Thursday, August 14, 2008

Human Evolution Olympics

Foxnews has a little contest about which fossil hominid (or hominin if you are a cladist) would win in olympic competition. Certain hominids did some things very well:

For instance, before 2 million years ago, the earliest human ancestors such as Australopithecus afarensis (represented in part by the famed "Lucy" fossil) had just come down from the trees, in an evolutionary sense.

Their bodies still reflected chimp features, such as longer arms and a stronger upper body built for fighting and swinging through the trees.

"A big male chimp weighs about 50 kilos [110 pounds], yet could easily rip the arm off someone," Lieberman noted. "You would never want to arm-wrestle a chimpanzee."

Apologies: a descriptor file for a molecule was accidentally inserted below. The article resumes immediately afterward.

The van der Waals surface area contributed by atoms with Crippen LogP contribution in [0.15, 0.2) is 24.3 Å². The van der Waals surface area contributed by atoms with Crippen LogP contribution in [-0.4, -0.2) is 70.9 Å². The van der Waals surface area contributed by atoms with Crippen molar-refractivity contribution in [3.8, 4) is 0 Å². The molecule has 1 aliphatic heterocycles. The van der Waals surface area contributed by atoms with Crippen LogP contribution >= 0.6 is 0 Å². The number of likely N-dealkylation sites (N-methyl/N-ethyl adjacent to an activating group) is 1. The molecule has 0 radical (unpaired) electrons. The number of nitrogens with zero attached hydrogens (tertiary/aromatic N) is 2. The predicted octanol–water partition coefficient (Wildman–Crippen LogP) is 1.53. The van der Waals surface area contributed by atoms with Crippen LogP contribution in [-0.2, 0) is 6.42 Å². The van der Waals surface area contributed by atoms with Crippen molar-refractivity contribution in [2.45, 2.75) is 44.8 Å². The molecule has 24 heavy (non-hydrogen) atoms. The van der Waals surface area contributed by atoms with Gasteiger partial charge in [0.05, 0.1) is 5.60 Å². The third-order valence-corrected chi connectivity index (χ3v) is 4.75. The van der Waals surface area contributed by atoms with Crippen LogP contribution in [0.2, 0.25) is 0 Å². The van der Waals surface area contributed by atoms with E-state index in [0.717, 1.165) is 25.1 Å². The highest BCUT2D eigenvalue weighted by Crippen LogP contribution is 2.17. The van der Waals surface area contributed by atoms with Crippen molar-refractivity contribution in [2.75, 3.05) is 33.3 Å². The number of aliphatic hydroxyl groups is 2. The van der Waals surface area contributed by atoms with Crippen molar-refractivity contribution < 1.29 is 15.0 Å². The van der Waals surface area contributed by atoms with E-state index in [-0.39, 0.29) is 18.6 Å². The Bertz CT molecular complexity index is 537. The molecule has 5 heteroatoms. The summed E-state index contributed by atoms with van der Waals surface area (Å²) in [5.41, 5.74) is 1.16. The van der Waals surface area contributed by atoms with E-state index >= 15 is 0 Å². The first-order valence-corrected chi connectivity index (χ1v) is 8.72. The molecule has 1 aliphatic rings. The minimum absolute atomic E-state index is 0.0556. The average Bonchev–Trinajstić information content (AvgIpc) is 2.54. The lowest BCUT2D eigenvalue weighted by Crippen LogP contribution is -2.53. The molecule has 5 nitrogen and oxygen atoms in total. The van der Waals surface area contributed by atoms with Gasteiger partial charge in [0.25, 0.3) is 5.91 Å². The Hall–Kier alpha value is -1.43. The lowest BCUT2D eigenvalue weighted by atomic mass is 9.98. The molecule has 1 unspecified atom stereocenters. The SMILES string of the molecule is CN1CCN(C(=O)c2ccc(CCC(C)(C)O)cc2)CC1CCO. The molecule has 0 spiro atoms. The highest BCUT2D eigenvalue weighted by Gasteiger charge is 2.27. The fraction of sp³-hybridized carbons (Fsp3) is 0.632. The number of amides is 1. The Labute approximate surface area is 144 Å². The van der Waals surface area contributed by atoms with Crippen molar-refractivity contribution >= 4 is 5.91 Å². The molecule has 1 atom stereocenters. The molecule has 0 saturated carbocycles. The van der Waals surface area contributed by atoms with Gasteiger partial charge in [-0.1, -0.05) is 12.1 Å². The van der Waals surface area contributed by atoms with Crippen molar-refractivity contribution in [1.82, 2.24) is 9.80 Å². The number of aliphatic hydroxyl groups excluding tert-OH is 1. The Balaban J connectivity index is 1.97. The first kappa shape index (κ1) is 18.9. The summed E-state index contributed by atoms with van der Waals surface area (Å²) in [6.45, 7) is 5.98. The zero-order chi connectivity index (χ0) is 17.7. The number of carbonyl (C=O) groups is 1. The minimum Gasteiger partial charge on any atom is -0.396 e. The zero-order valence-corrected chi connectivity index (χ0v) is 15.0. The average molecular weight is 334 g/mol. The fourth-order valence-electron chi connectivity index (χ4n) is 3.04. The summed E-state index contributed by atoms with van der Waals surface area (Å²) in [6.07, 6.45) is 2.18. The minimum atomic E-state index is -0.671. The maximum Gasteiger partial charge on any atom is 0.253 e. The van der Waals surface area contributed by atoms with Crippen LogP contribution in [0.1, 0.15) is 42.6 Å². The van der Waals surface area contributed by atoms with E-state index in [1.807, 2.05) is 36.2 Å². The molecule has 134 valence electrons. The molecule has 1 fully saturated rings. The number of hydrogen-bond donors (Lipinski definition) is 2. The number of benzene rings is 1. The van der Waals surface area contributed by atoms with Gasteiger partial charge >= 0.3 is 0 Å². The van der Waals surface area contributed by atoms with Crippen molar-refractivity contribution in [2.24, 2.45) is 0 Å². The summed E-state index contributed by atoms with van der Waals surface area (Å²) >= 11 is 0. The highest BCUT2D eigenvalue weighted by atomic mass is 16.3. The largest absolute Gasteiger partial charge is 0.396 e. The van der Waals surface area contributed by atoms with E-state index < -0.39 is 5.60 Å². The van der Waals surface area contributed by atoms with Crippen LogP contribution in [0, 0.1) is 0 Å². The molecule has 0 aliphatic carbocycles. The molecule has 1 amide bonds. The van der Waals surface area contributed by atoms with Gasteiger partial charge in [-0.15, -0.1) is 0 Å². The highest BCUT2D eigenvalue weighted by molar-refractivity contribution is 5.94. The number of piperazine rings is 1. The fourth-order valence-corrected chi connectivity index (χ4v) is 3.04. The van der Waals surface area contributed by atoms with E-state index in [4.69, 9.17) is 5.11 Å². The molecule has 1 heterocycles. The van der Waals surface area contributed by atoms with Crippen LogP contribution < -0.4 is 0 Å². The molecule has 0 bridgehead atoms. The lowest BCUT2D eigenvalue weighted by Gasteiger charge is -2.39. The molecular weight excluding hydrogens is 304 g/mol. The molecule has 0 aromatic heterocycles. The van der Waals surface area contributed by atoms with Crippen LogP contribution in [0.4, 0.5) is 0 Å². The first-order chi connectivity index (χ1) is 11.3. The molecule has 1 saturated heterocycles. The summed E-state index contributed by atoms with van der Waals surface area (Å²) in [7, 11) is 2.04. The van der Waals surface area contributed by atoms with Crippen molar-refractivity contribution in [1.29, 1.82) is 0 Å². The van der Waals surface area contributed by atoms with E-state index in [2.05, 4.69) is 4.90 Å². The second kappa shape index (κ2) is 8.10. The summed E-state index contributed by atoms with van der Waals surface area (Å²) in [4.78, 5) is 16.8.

But as far as endurance and running were concerned, it is the later hominids that have it:

The ability to run for long distances changed human athleticism — as well as history — and came around the 2-million-year mark, allowing human ancestors such as Homo erectus to hunt seriously for the first time.

Early hunters only had sharpened wooden sticks and clubs, which meant that success in catching and killing prey relied on the difference between human marathon-running and animal sprinting.

"Most human sports that we value the most (with exception of power sports) involve this incredible ability to run or do aerobic capacity," Lieberman said. "That's really rare. Very few animals adapted for endurance."

Read the whole thing, including the potshot at Neandertals by Dan Lieberman, who has never cared much for them.

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